Patient Education

“Patient education is important to us, we have selected the easiest and simplest way to empower you with the most educational information available.” If you have any questions please give us a call. Our team of experts would be happy to help.

What is a Cataract?

A cataract is defined as a clouding of the natural lens of the eye.  The lens is about the size of an M & M candy and sits just behind the colored iris in your eye.  When you are born, the lens is clear but with time it becomes clouded and your vision gets blurry. A cataract can progress until eventually there is a complete loss of vision in your eye, and neither diet nor laser treatment will make the cataract go away. Cataract surgery can help you restore your vision long before you can experience loss of vision significant enough to interfere with your daily activities.

What is Astigmatism? If I have Astigmatism, do I have options?

Astigmatism is characterized by an irregular curvature of the cornea. The eye of a person with astigmatism is shaped more like a football than a soccer ball. For this person, objects at any distance can appear blurry and wavy.  About half of the population is born with astigmatism. If you have astigmatism, and you want to see clearly in the distance, you need to wear glasses or contact lenses. Recently, a new style of IOL called a toric IOL was introduced.  The toric IOL can correct, or at least partially correct your naturally occurring corneal astigmatism so you won’t be so dependent on glasses to see in the distance after cataract surgery.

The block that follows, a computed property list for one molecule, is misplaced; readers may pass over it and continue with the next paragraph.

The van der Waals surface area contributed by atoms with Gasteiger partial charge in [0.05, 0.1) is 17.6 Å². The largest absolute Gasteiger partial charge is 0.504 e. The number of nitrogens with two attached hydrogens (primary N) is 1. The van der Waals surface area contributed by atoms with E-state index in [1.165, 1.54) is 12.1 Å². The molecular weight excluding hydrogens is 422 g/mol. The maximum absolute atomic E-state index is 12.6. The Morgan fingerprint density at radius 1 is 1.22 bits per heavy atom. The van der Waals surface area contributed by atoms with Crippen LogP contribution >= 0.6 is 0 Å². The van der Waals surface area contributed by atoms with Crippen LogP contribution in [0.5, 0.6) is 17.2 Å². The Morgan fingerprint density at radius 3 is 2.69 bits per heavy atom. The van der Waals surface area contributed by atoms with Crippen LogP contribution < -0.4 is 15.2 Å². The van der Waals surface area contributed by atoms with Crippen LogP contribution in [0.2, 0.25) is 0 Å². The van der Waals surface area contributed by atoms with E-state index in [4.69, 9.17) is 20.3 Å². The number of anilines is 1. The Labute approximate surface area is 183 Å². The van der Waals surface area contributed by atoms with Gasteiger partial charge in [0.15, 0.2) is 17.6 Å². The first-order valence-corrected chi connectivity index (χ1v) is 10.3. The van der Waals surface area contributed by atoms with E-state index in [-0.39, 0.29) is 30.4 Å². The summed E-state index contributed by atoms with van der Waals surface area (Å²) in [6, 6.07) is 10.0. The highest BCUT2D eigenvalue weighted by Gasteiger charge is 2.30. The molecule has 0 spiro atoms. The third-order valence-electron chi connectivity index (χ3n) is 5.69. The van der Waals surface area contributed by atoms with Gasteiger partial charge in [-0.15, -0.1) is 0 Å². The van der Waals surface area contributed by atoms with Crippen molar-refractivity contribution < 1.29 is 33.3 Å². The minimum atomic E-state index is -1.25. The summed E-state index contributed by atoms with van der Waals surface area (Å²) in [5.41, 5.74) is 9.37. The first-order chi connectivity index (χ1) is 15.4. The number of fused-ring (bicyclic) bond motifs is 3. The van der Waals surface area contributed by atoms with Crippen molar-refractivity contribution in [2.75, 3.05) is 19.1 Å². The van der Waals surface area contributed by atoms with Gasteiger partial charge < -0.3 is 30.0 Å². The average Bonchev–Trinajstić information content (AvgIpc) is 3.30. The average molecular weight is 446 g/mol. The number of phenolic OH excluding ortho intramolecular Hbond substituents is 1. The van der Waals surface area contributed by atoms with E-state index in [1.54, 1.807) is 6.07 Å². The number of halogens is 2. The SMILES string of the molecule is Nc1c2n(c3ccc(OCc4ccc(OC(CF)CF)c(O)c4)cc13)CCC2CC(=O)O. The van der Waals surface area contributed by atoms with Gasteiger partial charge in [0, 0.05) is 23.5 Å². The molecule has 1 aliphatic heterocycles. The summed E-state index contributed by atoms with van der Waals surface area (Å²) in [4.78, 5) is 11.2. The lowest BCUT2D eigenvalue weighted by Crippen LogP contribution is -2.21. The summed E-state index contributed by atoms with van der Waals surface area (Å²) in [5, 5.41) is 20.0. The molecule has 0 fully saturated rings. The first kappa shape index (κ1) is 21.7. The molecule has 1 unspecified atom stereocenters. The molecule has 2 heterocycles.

What is Presbyopia? What are my choices?

With time, almost everyone is affected by presbyopia. Presbyopia is a part of the normal aging process and happens to all of us. Presbyopia is caused by the loss of flexibility of the natural lens.  It becomes evident to most of us at about age 45 and that’s why we have to start wearing reading glasses or need to begin wearing bifocals. We just can’t see up close without them. Everyone who undergoes cataract surgery with a standard monofocal IOL needs to have reading glasses to see up close afterward because presbyopia is not treated by the standard monofocal IOL.  Over the past few years, there have been several multifocal IOLs introduced which correct presbyopia after cataract surgery.   Patients who choose one of these multifocal IOLs can usually see far away, at midranges, and up close while greatly reducing their need for glasses, possibly eliminating them.

Paying for Your Lenses

Depending on the results of your examination, you may have the option to choose a toric IOL or a multifocal IOL or you may choose a standard monofocal IOL.  Regardless of your options all of the lenses will help you see better, so there is no wrong choice.

Medicare and supplemental insurance typically cover the cost of cataract surgery with a standard monofocal lens. If you would like to take advantage of the advanced lenses, the cataract procedure will still be a covered service, but you will pay an additional fee for the premium lenses and services as they are considered to be a cosmetic procedure. Talk to us about those details.

We thank you for reading this introduction. During your visit you’ll have the opportunity to hear more about these choices to make your vision better.  We look forward to your examination and to helping you learn more about these exciting new options.